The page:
“Henry: Portrait Of A Serial Killer” (1985)


By Jerome Reuter

Three films come to mind whenever I think of an actors performance making a horror film. The first two I’ve previously taken a look at at, Joe Spinell in Maniac, and Robert Mitchum in The Night Of The Hunter. The third of this unholy trio  is a no-brainer: Michael Rooker in Henry: Portrait Of A Serial Killer. Although there were some liberties taken with the facts of the life of serial killer Henry Lee Lucas, Rooker’s performance is what makes the film downright hilling at times. It also gives us a realistic view into the mind of a psychopath.

Although the film is claimed to have been inspired by Lucas’ fantasies and confessions. I honestly feel it’s not to far off from reality.This is one of the many elements of this film that make it so memorable. Unlike the slasher craze of the mid 80’s, the object that’s instilling fear inside you isn’t a machete wielding thug, he could be you’re next door neighbor.

A serious crime historian might have a problem with some of the embellishments. I however, find it a necessity. For example, Ottis Toole was never murdered by Henry in real life. As a matter of fact, Toole would  die in prison. It also goes without saying: Ottis Toole was one of the most despicable human beings who ever walked the earth. Toole was believed to be responsible for the abduction, rape,  and decapitation of Adam Walsh. (The son of America’s Most Wanted host John Walsh).While incarcerated, Toole went so far as to write Walsh a letter, describing in detail every horrid action he committed. Having a character based closely on him being murdered is somewhat poetic justice.

As far as the overall feel of the film,  it’s  the most accurate depiction of a serial killers thought process. For every action committed by Lucas and Toole, there is no remorse or even the slightest bit of regard for any of their victims. You can easily see how the gears work in their diseased minds. In the films most memorable and infamous scene, a killing plays out on screen, only to later show it’s already been committed. Peter and Ottis are watching a recording of what they have committed. As I’ve stated before, film is the ultimate form of voyeurism, this particular scene is a great commentary on that. There’s not a moment that goes by where one’s not intimidated, and awed by Rooker’s performance. Rooker’s characteriztion helps us explore the darker side of human nature, a place where not everyone is willing to go.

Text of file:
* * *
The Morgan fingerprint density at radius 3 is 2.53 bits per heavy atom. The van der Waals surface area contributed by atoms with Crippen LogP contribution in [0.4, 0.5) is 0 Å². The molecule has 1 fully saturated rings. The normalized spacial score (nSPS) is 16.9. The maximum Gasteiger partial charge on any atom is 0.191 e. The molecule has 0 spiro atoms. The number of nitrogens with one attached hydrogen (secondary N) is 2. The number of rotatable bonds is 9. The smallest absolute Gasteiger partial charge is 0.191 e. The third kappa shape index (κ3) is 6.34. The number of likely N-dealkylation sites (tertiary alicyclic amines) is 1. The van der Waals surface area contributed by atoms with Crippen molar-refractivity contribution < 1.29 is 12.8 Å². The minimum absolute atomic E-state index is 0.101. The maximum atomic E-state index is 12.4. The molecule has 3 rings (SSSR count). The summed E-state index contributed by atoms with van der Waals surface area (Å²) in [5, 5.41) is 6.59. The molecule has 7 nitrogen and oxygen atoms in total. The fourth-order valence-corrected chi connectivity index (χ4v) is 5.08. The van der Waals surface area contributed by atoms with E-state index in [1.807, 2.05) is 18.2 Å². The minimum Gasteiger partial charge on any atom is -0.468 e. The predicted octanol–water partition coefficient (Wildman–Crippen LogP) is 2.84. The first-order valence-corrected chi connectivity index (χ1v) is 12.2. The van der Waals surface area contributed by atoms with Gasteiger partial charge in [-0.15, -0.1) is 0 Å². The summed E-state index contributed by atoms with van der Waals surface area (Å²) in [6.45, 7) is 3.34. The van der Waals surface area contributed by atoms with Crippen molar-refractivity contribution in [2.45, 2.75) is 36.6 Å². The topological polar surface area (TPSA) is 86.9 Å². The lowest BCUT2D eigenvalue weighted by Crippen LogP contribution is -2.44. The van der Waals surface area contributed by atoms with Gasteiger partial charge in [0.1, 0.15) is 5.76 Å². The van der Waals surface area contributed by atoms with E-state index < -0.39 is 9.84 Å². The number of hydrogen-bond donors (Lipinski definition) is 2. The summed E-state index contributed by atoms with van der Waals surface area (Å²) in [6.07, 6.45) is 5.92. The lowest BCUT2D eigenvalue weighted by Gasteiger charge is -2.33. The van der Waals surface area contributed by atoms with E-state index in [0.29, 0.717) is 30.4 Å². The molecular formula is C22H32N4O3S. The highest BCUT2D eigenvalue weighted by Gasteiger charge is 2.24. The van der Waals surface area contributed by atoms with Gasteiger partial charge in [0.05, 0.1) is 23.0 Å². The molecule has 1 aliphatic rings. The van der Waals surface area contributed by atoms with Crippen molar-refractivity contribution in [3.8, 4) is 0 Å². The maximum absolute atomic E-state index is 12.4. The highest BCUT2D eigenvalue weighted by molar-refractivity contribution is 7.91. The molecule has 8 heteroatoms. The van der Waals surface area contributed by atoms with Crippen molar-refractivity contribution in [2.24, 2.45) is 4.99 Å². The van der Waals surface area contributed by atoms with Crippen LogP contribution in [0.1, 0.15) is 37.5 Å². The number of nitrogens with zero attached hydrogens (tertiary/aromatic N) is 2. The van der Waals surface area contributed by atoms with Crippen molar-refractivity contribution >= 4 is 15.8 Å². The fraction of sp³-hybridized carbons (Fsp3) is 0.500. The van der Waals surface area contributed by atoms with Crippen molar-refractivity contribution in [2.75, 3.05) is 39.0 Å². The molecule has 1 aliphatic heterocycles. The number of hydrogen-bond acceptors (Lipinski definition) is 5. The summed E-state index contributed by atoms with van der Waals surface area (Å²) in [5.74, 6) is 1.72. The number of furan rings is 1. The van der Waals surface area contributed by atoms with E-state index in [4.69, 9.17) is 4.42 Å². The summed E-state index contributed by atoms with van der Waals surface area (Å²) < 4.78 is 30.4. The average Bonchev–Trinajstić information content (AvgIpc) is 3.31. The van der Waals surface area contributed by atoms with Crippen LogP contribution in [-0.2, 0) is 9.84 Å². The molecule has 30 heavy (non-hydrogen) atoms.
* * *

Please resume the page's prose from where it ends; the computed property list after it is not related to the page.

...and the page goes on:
How believable is his performance?

During the film’s premiere, Rooker showed up late. A woman who had left to use the restroom happened to bump into Rooker as he was arriving. Apparently, she she was so startled she ran out of the theatre screaming in terror.


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